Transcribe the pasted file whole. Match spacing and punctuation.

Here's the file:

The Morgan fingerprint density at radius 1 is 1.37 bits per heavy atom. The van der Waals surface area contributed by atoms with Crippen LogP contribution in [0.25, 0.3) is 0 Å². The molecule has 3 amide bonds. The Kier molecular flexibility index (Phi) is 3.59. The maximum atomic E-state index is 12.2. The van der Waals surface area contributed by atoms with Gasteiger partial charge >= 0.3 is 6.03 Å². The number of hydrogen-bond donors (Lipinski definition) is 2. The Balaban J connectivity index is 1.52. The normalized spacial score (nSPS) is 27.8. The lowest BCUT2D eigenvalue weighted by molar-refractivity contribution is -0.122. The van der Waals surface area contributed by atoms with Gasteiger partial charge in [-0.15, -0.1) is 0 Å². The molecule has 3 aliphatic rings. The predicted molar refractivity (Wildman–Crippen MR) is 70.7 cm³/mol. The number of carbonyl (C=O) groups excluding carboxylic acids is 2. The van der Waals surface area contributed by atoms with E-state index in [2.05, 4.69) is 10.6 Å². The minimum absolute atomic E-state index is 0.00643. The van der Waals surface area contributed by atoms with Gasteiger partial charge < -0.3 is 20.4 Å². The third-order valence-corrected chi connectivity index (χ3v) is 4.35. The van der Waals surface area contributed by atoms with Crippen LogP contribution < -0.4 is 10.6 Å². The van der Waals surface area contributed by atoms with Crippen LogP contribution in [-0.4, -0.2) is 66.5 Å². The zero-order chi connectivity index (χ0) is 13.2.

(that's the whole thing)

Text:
The Morgan fingerprint density at radius 1 is 1.37 bits per heavy atom. The van der Waals surface area contributed by atoms with Crippen LogP contribution in [0.25, 0.3) is 0 Å². The molecule has 3 amide bonds. The Kier molecular flexibility index (Phi) is 3.59. The maximum atomic E-state index is 12.2. The van der Waals surface area contributed by atoms with Gasteiger partial charge >= 0.3 is 6.03 Å². The number of hydrogen-bond donors (Lipinski definition) is 2. The Balaban J connectivity index is 1.52. The normalized spacial score (nSPS) is 27.8. The lowest BCUT2D eigenvalue weighted by molar-refractivity contribution is -0.122. The van der Waals surface area contributed by atoms with Gasteiger partial charge in [-0.15, -0.1) is 0 Å². The molecule has 3 aliphatic rings. The predicted molar refractivity (Wildman–Crippen MR) is 70.7 cm³/mol. The number of carbonyl (C=O) groups excluding carboxylic acids is 2. The van der Waals surface area contributed by atoms with E-state index in [2.05, 4.69) is 10.6 Å². The minimum absolute atomic E-state index is 0.00643. The van der Waals surface area contributed by atoms with Gasteiger partial charge < -0.3 is 20.4 Å². The third-order valence-corrected chi connectivity index (χ3v) is 4.35. The van der Waals surface area contributed by atoms with Crippen LogP contribution < -0.4 is 10.6 Å². The van der Waals surface area contributed by atoms with Crippen LogP contribution in [-0.4, -0.2) is 66.5 Å². The zero-order chi connectivity index (χ0) is 13.2.